I am a mother of two daughters, ages 3 and 5, I have a Master’s degree in Public Health Education, and I have over ten years experience as a sex educator. Yes, I’m that mom who can’t wait until her kids ask where babies come from.

The term “sex education” is widely misunderstood. What most people don’t understand is that sex education is built upon a foundation of anatomical and emotional vocabulary, self-respect, self-exploration, body image, family values, communication and negotiation skills – and that’s just in the toddler/preschool years!

Sex education begins when you look into your baby’s eyes, meet their basic needs, and start to build a safe and secure attachment. The baby will cry, communicating the only way it knows how, and you’ll meet its needs, which is how your child starts to trust you.

woman-changing-diaper-photo-450x400-ts-75677441Diapering is another of those early opportunities you have to create positive experiences and foster brain development. Use gentle touches. Use positive language. Don’t use words like gross, disgusting, and stinky because remember that you are applying those words to their genital area and they need to have a positive relationship with their private parts. If they reach for their genitals while you’re changing them, don’t swat their hand away because that gives them the sense that there’s something wrong with them, that somehow touching their own body is wrong. Instead, gently move their hand to the side.

Before you know it, your 12-18 month old seems to be picking up a new word every day. By this time, you’re asking her where her nose, elbows, ears, and toes are so why not include the rest of the anatomical parts? Your son doesn’t have a “birdie” or a “ding dong,” he has a penis, scrotum and testicles. Your daughter doesn’t have a “vajajay” or a “potty maker,” she has a vulva and a vaginavagina. Your daughters can’t see their vaginas so it is best to use the correct term for the part they can see and touch (vulva). You may feel weird saying these words especially if your parents didn’t raise you using these words, but practice makes perfect. An elbow is an elbow, a back is a back, and a penis is a penis. Send the message that you are comfortable talking about their bodies because after words come sentences. And questions. Oh, the questions.

Seize questions and teachable moments like they are winning lotto tickets floating from the sky. If you aren’t sure how to answer their questions, follow these tips.

Using that technique, here’s a conversation I had with my almost-three year old:

Daughter: “How did the baby get out?”

Me: “How do you think it happened?”

Daughter: “It boomed out of her mouth.”

Me: “Well, that’s interesting.”

And maybe you’re wondering why the sex educator mom didn’t tell her daughter the whole truth… well, I know my child best. I knew her body of knowledge and vocabulary about the topic and she was still 2 years old. I did not think it was age-appropriate to tell her the whole truth at that time. Lucky for me, she asked me again recently and I told her that a baby comes out either through the vagina or by surgery. Children ask more sexuality-related questions by 8 years old than they will the rest of their childhood and adolescence. Take advantage!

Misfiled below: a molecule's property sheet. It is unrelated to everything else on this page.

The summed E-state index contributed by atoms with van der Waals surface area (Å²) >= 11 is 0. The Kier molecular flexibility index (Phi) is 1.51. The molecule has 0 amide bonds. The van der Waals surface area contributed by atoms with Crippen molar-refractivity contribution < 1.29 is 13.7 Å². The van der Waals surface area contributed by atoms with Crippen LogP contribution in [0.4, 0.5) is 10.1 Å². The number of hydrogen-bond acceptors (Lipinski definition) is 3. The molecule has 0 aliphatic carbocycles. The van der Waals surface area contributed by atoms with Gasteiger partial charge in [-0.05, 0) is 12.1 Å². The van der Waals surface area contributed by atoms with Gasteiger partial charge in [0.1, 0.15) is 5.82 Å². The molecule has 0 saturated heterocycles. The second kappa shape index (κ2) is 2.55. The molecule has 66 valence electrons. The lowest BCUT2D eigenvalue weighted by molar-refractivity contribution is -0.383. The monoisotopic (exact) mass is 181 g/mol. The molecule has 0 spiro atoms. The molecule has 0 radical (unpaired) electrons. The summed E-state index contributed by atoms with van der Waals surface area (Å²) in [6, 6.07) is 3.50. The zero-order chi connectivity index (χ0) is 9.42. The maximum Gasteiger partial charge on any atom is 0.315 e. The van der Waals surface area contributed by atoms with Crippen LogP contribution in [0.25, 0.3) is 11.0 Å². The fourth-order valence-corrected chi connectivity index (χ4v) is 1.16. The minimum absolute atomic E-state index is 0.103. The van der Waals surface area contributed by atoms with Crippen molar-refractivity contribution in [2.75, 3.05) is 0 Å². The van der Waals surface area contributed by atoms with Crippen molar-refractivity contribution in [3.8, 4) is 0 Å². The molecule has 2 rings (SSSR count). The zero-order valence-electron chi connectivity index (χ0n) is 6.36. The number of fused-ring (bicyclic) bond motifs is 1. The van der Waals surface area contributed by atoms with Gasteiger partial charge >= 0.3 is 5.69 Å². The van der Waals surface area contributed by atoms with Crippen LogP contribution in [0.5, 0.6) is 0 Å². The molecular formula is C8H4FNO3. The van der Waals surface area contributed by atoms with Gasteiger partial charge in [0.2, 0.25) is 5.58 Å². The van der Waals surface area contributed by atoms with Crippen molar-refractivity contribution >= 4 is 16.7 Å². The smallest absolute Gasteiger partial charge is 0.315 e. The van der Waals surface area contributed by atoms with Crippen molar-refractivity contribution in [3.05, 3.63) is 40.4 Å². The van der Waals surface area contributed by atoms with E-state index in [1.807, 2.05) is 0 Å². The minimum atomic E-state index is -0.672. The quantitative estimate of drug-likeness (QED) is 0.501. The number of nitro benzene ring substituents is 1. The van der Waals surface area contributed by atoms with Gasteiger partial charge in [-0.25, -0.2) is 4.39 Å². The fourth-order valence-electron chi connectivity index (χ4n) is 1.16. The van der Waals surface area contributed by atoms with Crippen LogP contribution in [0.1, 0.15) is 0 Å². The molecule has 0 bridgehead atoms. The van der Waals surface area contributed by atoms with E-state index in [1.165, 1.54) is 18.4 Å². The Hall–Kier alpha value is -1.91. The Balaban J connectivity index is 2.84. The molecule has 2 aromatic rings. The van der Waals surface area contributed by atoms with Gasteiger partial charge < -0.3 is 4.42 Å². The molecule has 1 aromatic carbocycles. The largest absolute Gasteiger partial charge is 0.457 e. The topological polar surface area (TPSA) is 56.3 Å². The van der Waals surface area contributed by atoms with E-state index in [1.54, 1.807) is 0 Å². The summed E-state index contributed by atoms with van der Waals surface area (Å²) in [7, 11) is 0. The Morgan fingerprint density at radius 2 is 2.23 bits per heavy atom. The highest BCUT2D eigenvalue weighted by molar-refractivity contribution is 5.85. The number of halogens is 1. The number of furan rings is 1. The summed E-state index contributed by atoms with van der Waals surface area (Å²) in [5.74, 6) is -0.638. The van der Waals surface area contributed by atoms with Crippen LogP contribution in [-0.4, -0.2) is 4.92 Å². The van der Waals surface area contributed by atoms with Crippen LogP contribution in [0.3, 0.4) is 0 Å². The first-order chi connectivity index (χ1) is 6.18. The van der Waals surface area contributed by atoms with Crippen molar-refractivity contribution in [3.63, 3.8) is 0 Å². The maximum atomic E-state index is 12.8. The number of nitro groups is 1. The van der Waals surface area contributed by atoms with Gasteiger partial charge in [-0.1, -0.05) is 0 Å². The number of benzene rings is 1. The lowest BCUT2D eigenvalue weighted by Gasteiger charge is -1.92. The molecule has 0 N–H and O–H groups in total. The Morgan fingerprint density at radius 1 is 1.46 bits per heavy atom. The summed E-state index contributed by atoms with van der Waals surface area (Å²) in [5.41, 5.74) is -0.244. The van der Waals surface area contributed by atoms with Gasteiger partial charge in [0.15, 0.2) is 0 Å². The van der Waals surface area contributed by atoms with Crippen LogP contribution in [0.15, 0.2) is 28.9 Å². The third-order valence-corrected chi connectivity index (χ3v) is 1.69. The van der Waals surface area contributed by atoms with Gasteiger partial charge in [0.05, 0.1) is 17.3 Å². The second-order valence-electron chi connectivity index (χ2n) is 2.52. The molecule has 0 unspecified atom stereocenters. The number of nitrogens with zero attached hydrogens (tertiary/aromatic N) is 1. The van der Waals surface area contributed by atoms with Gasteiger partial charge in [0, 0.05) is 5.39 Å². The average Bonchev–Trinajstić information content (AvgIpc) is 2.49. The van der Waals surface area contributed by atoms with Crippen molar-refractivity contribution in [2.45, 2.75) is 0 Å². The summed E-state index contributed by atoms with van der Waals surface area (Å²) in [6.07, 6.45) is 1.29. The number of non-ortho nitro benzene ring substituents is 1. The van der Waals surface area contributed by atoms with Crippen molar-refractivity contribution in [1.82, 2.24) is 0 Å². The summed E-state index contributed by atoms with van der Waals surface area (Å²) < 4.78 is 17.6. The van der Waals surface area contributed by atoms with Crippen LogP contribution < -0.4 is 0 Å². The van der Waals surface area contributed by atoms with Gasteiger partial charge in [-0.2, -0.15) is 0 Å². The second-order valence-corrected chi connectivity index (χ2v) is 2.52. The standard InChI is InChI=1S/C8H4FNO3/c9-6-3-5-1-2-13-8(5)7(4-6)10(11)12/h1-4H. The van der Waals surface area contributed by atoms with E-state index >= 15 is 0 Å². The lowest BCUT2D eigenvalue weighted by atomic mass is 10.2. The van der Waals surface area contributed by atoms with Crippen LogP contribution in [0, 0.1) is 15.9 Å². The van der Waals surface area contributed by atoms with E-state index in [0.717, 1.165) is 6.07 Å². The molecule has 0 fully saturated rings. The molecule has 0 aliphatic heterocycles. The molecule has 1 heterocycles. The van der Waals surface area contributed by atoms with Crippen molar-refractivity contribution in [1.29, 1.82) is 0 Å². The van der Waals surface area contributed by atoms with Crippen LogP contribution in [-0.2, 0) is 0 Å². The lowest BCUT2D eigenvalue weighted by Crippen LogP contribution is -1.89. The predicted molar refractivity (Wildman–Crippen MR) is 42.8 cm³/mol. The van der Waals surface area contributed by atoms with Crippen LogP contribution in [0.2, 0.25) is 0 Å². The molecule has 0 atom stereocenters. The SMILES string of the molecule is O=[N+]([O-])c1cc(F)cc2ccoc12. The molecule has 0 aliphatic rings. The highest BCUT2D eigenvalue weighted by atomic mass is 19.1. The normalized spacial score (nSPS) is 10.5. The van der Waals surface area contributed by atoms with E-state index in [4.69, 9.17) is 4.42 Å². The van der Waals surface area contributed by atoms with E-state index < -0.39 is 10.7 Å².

My two year old is starting to sit up on the changing table with legs spread apart to examine her vulva. I let her. I say, “that is your vulva.” She repeats after me. And just like that, a valuable teachable moment occurs.

When my oldest was three she had some questions about pregnancy. A well-intentioned friend told her that her baby was in the tummy, but she knew the tummy to be the stomach, where food goes. I clarified for her, “the baby actually grows inside of a very strong muscle called the uterus.” Teachable moment.

Messages about privacy and self-exploration are now working their way into conversations with my four year old. She has discovered that it “tickles” when she touches herself. I tell her it is ok as long as she does it in private. We also teach her that other people want privacy when they are in the bathroom and changing rooms.

My husband and I avoid using the f word. Not the swear word, the FAT word. We are both aware that early adoption of a healthy body image will directly influence her sexual decision making later in life. If she values and respects her body, she’ll hold her future partners to the same standard.

bodyimageA lot of the messaging about family values at this age is unspoken. Do you shower or get dressed in front of your little one? Do you show affection to your spouse and/or extended family members? Do you look at yourself in the mirror with appreciation or disdain? What role does your faith play? Do you and your spouse argue respectfully or not? And much of it is spoken, hopefully loud and clear. 

So the next time someone tells you that your child is too young to receive sex education, tell them they are wrong. In the beginning, sex education isn’t about sex at all. It’s about giving your child a solid foundation to stand on. Help them learn to love, respect, and trust during the early years because it’ll make a huge difference during their adolescence. Be open, be honest, and don’t fear THE BIG TALK. You know you’re doing it right if you’re having many little talks. You can do this!